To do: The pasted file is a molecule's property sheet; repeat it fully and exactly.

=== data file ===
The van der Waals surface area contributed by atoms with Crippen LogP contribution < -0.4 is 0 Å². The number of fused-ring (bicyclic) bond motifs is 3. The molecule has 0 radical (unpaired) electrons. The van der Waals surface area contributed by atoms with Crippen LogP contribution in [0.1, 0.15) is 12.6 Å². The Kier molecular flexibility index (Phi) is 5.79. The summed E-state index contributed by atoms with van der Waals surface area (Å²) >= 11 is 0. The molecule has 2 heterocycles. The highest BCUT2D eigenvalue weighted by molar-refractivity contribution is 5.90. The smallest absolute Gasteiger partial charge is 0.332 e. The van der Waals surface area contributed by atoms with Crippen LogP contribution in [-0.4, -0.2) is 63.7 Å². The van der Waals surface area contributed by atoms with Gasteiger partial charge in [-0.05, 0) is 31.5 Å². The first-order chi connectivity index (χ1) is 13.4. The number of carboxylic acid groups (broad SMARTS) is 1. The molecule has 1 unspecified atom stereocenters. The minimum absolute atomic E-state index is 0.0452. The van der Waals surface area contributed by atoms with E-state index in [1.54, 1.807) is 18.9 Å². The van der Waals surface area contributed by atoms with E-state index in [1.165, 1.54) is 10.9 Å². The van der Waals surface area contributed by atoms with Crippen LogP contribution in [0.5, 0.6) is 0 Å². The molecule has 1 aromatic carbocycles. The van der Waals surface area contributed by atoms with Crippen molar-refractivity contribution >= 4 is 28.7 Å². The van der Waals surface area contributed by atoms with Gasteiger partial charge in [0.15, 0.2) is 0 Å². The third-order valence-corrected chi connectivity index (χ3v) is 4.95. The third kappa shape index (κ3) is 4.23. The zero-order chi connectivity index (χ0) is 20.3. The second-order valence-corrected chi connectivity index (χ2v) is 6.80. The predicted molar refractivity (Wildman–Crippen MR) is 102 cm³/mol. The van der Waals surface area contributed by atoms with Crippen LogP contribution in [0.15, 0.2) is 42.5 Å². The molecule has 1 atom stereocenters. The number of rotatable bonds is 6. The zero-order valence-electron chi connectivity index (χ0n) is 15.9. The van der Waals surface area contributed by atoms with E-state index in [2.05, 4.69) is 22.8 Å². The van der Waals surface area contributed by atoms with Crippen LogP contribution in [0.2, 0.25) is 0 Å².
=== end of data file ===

The van der Waals surface area contributed by atoms with Crippen LogP contribution < -0.4 is 0 Å². The number of fused-ring (bicyclic) bond motifs is 3. The molecule has 0 radical (unpaired) electrons. The van der Waals surface area contributed by atoms with Crippen LogP contribution in [0.1, 0.15) is 12.6 Å². The Kier molecular flexibility index (Phi) is 5.79. The summed E-state index contributed by atoms with van der Waals surface area (Å²) >= 11 is 0. The molecule has 2 heterocycles. The highest BCUT2D eigenvalue weighted by molar-refractivity contribution is 5.90. The smallest absolute Gasteiger partial charge is 0.332 e. The van der Waals surface area contributed by atoms with Crippen LogP contribution in [-0.4, -0.2) is 63.7 Å². The van der Waals surface area contributed by atoms with Gasteiger partial charge in [-0.05, 0) is 31.5 Å². The first-order chi connectivity index (χ1) is 13.4. The number of carboxylic acid groups (broad SMARTS) is 1. The molecule has 1 unspecified atom stereocenters. The minimum absolute atomic E-state index is 0.0452. The van der Waals surface area contributed by atoms with E-state index in [1.54, 1.807) is 18.9 Å². The van der Waals surface area contributed by atoms with E-state index in [1.165, 1.54) is 10.9 Å². The van der Waals surface area contributed by atoms with Crippen LogP contribution in [0.5, 0.6) is 0 Å². The molecule has 1 aromatic carbocycles. The van der Waals surface area contributed by atoms with Crippen molar-refractivity contribution >= 4 is 28.7 Å². The van der Waals surface area contributed by atoms with Gasteiger partial charge in [0.15, 0.2) is 0 Å². The third-order valence-corrected chi connectivity index (χ3v) is 4.95. The third kappa shape index (κ3) is 4.23. The zero-order chi connectivity index (χ0) is 20.3. The second-order valence-corrected chi connectivity index (χ2v) is 6.80. The predicted molar refractivity (Wildman–Crippen MR) is 102 cm³/mol. The van der Waals surface area contributed by atoms with Crippen LogP contribution in [0.15, 0.2) is 42.5 Å². The molecule has 1 atom stereocenters. The number of rotatable bonds is 6. The zero-order valence-electron chi connectivity index (χ0n) is 15.9. The van der Waals surface area contributed by atoms with E-state index in [2.05, 4.69) is 22.8 Å². The van der Waals surface area contributed by atoms with Crippen LogP contribution in [0.2, 0.25) is 0 Å².